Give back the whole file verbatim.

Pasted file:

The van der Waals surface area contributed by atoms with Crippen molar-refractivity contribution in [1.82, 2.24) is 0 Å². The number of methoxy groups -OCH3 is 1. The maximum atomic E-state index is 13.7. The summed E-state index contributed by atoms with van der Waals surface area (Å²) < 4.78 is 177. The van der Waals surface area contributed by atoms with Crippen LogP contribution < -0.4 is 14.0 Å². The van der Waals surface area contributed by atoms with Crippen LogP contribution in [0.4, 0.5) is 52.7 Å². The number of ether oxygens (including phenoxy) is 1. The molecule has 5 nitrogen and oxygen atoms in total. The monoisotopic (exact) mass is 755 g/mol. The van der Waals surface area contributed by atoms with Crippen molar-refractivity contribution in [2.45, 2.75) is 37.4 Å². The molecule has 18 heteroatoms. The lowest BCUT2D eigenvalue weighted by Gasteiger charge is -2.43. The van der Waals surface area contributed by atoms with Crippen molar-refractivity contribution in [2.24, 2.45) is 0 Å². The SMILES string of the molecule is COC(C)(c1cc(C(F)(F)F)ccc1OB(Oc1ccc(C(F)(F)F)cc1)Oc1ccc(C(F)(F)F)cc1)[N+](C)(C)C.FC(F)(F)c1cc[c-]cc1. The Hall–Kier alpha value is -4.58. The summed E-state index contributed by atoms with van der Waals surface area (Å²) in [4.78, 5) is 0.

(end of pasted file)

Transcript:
The van der Waals surface area contributed by atoms with Crippen molar-refractivity contribution in [1.82, 2.24) is 0 Å². The number of methoxy groups -OCH3 is 1. The maximum atomic E-state index is 13.7. The summed E-state index contributed by atoms with van der Waals surface area (Å²) < 4.78 is 177. The van der Waals surface area contributed by atoms with Crippen LogP contribution < -0.4 is 14.0 Å². The van der Waals surface area contributed by atoms with Crippen LogP contribution in [0.4, 0.5) is 52.7 Å². The number of ether oxygens (including phenoxy) is 1. The molecule has 5 nitrogen and oxygen atoms in total. The monoisotopic (exact) mass is 755 g/mol. The van der Waals surface area contributed by atoms with Crippen molar-refractivity contribution in [2.45, 2.75) is 37.4 Å². The molecule has 18 heteroatoms. The lowest BCUT2D eigenvalue weighted by Gasteiger charge is -2.43. The van der Waals surface area contributed by atoms with Crippen molar-refractivity contribution in [2.24, 2.45) is 0 Å². The SMILES string of the molecule is COC(C)(c1cc(C(F)(F)F)ccc1OB(Oc1ccc(C(F)(F)F)cc1)Oc1ccc(C(F)(F)F)cc1)[N+](C)(C)C.FC(F)(F)c1cc[c-]cc1. The Hall–Kier alpha value is -4.58. The summed E-state index contributed by atoms with van der Waals surface area (Å²) in [4.78, 5) is 0.